In Part 1 of my message on family homelessness, I focused on the system-level changes we should be working towards to meet our goal of ending family homelessness by 2020. Today, I want to focus on two types of interventions that can have a meaningful impact, rapid re-housing and housing subsidies.
We have been looking at research on family homelessness and reviewing examples from communities that are making significant progress on ending family homelessness locally. We have also talked to many stakeholders about what it will take to end family homelessness. It is clear that rapid re-housing and housing subsidies such as Housing Choice Vouchers will be the key interventions that will drive progress, and that in most communities, increasing these resources is the most important step to ending family homelessness.
Evidence indicates that for most families, rapid re-housing is less costly and achieves the same or better outcomes than transitional housing. To reach our goal of ending family homelessness, we will have to continue to shift more of our investments from transitional housing to rapid re-housing. Continuums of Care (CoCs) should continuously review transitional housing programs to determine if reallocating to rapid re-housing is the right decision. The United States Interagency Council on Homelessness (USICH) released a reallocation tool to help determine whether or not reallocation is the best decision in your community. We also encourage recipients of the Emergency Solutions Grants (ESG) funding to focus more on rapid re-housing.
Like other types of assistance, rapid re-housing programs are not all equally effective. CoCs and providers should ensure that rapid re-housing programs are achieving good outcomes and serving families regardless of their barriers or service needs. Rapid re-housing projects should be moving people out of homelessness and into housing as quickly as possible, preferably in less than 30 days from the moment they became homeless. Research indicates that rapid re-housing can be effective regardless of the barriers—such as income, housing history, or disability—that families face. This means there is no good reason for rapid re-housing providers to screen out families based on these factors. The Rapid Re-Housing Brief that we published last year describes the core components of rapid re-housing programs.
Many studies point to the benefits of housing subsidies, both on reducing homelessness and improving the health and well-being of families. Here at HUD, we are forming close partnerships between the programs that primarily serve households experiencing homelessness and those that provide affordable housing (like Public Housing, Housing Choice Vouchers, and Multi-Family Housing). Communities should continue working to form those same partnerships at the local level to access affordable housing options, and these resources can help CoCs and Public Housing Agencies (PHAs) better collaborate.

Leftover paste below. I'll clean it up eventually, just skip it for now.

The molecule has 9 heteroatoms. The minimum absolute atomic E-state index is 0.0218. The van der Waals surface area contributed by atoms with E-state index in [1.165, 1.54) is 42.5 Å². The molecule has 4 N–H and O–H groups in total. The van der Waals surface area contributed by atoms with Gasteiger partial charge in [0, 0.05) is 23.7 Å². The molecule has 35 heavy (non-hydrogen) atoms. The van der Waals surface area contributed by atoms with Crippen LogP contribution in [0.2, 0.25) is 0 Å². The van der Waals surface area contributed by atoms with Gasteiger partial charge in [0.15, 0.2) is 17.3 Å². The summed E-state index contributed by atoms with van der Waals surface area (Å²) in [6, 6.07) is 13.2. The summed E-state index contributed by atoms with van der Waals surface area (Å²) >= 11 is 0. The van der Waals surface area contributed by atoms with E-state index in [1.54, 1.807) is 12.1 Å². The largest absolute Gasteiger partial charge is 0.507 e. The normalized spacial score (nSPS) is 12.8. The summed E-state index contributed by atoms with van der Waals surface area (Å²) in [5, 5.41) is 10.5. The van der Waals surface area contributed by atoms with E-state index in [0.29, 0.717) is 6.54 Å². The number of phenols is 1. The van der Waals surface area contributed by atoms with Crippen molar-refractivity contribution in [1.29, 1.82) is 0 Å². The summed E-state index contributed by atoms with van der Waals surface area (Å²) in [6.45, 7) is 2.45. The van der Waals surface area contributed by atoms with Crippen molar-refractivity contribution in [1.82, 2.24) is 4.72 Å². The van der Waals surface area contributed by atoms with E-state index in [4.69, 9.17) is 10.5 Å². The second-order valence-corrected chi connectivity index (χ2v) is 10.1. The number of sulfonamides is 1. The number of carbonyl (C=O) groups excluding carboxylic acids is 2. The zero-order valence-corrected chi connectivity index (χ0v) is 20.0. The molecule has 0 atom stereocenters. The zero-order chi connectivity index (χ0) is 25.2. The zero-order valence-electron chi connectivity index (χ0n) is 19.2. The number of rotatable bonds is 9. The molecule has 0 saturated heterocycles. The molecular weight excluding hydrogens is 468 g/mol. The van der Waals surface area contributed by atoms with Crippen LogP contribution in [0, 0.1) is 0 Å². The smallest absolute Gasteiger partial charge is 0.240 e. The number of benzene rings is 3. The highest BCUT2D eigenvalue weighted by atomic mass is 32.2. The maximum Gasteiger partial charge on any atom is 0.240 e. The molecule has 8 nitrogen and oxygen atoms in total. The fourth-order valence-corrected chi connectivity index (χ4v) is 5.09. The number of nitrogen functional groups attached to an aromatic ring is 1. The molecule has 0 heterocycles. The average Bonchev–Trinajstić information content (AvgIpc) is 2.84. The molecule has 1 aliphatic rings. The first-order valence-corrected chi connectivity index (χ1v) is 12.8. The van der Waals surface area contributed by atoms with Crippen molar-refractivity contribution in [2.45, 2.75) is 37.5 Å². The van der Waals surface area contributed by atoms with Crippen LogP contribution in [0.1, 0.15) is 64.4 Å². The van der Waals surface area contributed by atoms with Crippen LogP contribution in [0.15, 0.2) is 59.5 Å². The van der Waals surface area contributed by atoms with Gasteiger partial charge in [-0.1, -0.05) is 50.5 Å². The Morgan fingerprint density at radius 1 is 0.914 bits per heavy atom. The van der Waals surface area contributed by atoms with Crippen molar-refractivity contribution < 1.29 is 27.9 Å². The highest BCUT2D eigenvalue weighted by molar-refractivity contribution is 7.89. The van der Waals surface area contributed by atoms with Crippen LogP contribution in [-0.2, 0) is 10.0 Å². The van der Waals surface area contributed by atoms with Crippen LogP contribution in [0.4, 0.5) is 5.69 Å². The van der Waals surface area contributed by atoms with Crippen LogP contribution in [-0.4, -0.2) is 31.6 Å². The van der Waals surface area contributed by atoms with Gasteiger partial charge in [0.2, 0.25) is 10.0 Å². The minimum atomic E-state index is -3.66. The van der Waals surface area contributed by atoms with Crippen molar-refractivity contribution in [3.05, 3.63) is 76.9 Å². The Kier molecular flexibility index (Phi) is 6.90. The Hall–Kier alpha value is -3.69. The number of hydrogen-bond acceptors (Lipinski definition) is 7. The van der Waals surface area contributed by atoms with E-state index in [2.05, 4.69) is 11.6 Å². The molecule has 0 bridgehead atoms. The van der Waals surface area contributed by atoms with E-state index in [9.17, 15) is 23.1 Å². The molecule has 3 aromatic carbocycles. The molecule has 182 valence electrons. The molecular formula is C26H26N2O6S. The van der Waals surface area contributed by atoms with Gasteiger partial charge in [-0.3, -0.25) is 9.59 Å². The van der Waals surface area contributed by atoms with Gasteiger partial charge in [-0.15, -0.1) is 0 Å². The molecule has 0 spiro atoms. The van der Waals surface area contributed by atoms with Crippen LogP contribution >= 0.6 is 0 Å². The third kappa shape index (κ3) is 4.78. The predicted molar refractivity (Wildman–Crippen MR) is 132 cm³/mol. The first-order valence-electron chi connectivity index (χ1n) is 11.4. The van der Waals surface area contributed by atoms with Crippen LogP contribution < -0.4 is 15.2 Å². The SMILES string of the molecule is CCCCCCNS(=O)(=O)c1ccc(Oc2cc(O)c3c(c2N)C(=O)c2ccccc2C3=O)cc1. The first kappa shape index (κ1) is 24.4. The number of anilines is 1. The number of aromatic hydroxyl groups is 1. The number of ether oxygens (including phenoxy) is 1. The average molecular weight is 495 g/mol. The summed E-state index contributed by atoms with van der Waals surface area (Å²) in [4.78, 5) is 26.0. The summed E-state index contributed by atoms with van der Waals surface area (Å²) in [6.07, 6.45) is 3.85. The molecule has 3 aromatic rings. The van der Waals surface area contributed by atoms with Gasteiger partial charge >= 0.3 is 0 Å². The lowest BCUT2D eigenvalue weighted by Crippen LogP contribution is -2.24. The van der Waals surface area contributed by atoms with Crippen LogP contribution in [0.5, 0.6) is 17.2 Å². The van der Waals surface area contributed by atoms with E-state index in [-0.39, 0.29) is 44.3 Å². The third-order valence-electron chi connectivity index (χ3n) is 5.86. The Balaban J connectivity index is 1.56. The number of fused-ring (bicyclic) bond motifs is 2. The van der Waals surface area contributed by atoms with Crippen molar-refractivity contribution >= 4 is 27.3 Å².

To maximize the effectiveness of Housing Choice Vouchers and other housing subsidies for families, PHAs, CoCs, and homeless assistance providers will have to pay very close attention to how subsidies are targeted and how quickly families can use them. Housing subsidies are more effective when families experiencing homelessness can access them right away and not after spending months or years on a waiting list. However in most communities, long waiting lists are the norm. CoCs and PHAs should work together to create a process that allows families, particularly those with higher needs, to quickly access housing assistance. This can include a set aside or a limited preference. If there are not enough subsidies to serve families being referred, CoCs should refine their targeting so that the number of families being referred matches the number of subsidies available. Although it is challenging to predict which families most need subsidies, those who have histories of homelessness, larger families, or who have failed in other programs, may benefit more from subsidies.
Here at HUD, we are very invested in ending family homelessness, and we will be looking for ways to encourage communities to take the steps necessary to achieve that goal. Here are some of the things we are doing or plan to do:
- Request more housing subsidies, including special purpose Housing Choice Vouchers targeted to families experiencing homelessness, in our FY 2016 budget request;
- Continue to create incentives—through funding notices, regulations, messages, and in our partnerships with other agencies—to shift resources from transitional housing to rapid re-housing;
- Encourage partnerships between PHAs and CoCs to provide more housing subsidies to families experiencing homelessness;
- Provide robust guidance on coordinated entry to ensure that families are not screened out of receiving needed assistance and to ensure that when resources are scarce, they are targeted to families with the greatest needs; and
- Increasingly emphasize system performance, especially through our new System Performance Measures.
Lastly, I know that you work hard every day to help children, youth, and adults experiencing homelessness. Converting programs and changing systems is very challenging work. I deeply appreciate your work and your dedication to ending homelessness.
Office of Special Needs Assistance Programs
Additional Research and Resources
Download this SNAPS In Focus: Family Homelessness Part II
View SNAPS In Focus Messages